This of course has direct application to advertising.

What we have in our business is a lot of brands that are "tell" brands--that is they tell people how to think, act, feel. We have very few brands that are "do" brands, ie brands that set an example based on their actions, not merely their sloganizing.

There are brands that glad-hand their viewers vs. brands that actually genuine--actually helpful.

Here's the deal. Phony smiles and phony brands fail. Genuine brands cost more to create because they demand commitment up and down the food chain. But they work harder and last longer.

Oh, and they're honest. Which should count for something. Whether or not you're an MBA.

Monday, August 9, 2010


I just ran across this career move as reported in Stuart Elliott's online column:

"S---- P---- joined Agency in a new post, senior vice president and director for holistic services.

Director for holistic services.

That title makes me want to poke my eyes in.

Poem on another hot day.

From the great Joseph Mitchell:

"In the Winter,
I'm a Buddhist.
And in the Summer,
I'm a nudist."

Saturday, August 7, 2010

Bad ad of the year? Of the decade?

A lot's been said about the Old Spice guy. A lot of awards won. But Old Spice also perpetrates this affront above.

I know, I know...I'm not the demo.

But this just sucks.

An armpit that smells like Fiji.


George Orwell, in his great essay "Politics and the English Language" had 6 rules for decent writing. They apply to advertising--and the last one applies especially to this ad.

(i) Never use a metaphor, simile, or other figure of speech which you are used to seeing in print.

(ii) Never us a long word where a short one will do.

(iii) If it is possible to cut a word out, always cut it out.

(iv) Never use the passive where you can use the active.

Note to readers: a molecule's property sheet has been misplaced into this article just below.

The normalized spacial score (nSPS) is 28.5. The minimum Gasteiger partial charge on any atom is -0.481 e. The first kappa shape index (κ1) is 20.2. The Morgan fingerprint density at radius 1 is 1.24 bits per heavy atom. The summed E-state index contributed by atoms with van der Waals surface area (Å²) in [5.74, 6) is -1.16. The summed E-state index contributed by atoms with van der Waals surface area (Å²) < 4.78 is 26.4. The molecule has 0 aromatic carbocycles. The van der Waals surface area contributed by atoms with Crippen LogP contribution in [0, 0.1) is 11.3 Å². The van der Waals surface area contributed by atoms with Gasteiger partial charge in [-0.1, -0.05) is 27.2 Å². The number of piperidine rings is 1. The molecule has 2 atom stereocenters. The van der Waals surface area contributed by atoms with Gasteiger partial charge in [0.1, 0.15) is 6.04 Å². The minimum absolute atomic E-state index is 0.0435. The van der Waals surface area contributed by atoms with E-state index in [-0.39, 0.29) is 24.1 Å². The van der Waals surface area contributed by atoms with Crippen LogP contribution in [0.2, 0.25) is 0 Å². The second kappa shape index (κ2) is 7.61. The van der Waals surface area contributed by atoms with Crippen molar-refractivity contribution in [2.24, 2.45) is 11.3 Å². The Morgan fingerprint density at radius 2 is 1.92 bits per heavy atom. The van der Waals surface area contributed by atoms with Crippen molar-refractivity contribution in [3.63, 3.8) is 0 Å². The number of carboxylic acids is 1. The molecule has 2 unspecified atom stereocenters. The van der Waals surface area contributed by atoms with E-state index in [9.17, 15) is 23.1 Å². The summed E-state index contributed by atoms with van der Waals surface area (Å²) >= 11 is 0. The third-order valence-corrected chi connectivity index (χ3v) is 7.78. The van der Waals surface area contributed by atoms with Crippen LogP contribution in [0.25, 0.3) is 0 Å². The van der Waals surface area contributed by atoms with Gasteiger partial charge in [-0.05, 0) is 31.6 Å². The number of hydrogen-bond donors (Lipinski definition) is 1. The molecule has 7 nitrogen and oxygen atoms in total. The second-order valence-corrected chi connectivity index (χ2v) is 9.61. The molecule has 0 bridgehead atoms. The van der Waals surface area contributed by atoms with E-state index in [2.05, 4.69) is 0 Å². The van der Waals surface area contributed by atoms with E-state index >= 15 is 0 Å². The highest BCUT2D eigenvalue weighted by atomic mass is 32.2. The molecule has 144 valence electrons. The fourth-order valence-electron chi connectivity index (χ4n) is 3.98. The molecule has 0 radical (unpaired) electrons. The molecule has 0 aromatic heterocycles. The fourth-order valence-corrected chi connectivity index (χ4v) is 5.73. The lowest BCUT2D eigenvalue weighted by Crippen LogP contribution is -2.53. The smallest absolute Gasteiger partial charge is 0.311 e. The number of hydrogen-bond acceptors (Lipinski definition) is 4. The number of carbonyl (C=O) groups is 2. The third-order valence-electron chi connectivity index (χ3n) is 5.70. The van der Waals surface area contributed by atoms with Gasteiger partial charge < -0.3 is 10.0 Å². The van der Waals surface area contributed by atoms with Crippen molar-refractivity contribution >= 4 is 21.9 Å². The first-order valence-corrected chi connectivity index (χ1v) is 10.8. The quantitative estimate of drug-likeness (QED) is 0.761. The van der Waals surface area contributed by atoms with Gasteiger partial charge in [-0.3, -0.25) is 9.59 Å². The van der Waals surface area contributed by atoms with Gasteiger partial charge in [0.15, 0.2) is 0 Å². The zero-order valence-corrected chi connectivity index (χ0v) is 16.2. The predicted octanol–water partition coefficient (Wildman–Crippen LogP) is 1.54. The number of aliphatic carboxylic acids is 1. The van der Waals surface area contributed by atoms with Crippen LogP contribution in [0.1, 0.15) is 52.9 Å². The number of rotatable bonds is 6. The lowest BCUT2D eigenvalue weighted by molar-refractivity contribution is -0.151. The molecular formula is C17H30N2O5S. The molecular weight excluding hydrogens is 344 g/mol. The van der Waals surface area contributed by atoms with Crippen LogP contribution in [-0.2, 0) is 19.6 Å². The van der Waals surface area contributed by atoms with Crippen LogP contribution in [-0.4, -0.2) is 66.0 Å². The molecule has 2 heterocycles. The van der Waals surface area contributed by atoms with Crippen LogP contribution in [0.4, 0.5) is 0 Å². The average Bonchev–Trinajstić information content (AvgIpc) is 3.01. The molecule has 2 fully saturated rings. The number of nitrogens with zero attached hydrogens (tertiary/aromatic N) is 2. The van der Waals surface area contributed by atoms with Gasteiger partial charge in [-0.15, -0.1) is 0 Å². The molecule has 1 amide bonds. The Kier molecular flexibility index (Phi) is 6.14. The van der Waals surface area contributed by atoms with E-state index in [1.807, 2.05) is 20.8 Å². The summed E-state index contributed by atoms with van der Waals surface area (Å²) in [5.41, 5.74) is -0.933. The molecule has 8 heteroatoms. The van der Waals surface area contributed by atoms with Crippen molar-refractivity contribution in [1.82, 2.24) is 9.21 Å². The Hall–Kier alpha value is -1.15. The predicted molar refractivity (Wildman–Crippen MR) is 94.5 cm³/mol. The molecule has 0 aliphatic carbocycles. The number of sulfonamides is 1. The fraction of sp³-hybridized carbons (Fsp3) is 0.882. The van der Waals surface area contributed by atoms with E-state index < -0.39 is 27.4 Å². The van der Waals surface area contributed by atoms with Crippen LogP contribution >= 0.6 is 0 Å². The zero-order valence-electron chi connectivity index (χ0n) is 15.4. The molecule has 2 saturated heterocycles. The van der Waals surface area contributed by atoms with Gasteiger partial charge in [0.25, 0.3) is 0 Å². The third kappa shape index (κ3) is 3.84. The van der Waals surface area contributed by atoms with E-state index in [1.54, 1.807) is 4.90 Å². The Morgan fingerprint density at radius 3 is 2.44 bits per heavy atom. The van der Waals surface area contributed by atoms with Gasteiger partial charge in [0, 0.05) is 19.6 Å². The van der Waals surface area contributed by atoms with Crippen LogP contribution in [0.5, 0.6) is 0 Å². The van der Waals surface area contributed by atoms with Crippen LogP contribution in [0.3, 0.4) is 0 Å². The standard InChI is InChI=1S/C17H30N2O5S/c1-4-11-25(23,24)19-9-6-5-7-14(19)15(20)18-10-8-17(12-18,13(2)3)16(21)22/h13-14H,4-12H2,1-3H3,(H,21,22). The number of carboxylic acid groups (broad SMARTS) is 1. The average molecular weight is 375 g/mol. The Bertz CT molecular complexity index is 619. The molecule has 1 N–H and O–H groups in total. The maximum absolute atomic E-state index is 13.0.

(v) Never use a foreign phrase, a scientific word, or a jargon word if you can think of an everyday English equivalent.

(vi) Break any of these rules sooner than say anything outright barbarous.

Friday, August 6, 2010

Ad placement of the week.

From the San Jose Mercury New's coverage of HP Chairman and CEO's sexual and financial peccadilloes.

Time well spent.

Spending most of the morning trying to convince a Chinese-born designer that today is Thursday. As of right now, he's coming in tomorrow.

Thursday, August 5, 2010

The unbearable dumbness of being.

Advertising can suck and often does. We accept that. What I have a hard time with is the combination of imbecility and ubiquity as evidenced by the above Gap ad.

Put the "It" in Fit.


Now what the fuck does that mean?

"$20 off jeans for you."

Oh, I thought I could only save if I "gifted" these jeans.

Not long from now, we'll read the news that the Gap, suffering from a major sales slump, will be closing 342,769 of its 948,923 stores. They will blame it on shift in consumer habits and the transitory and capricious nature of retail.

I will laugh and say that the cause was smarmy, banal and me-too marketing that did nothing to unique-ify of create lust for their products.

Things take time.

There's an affliction we are living with. It's called immediacy. It's the idea that if things take time it's because someone isn't working hard enough, someone is incompetent.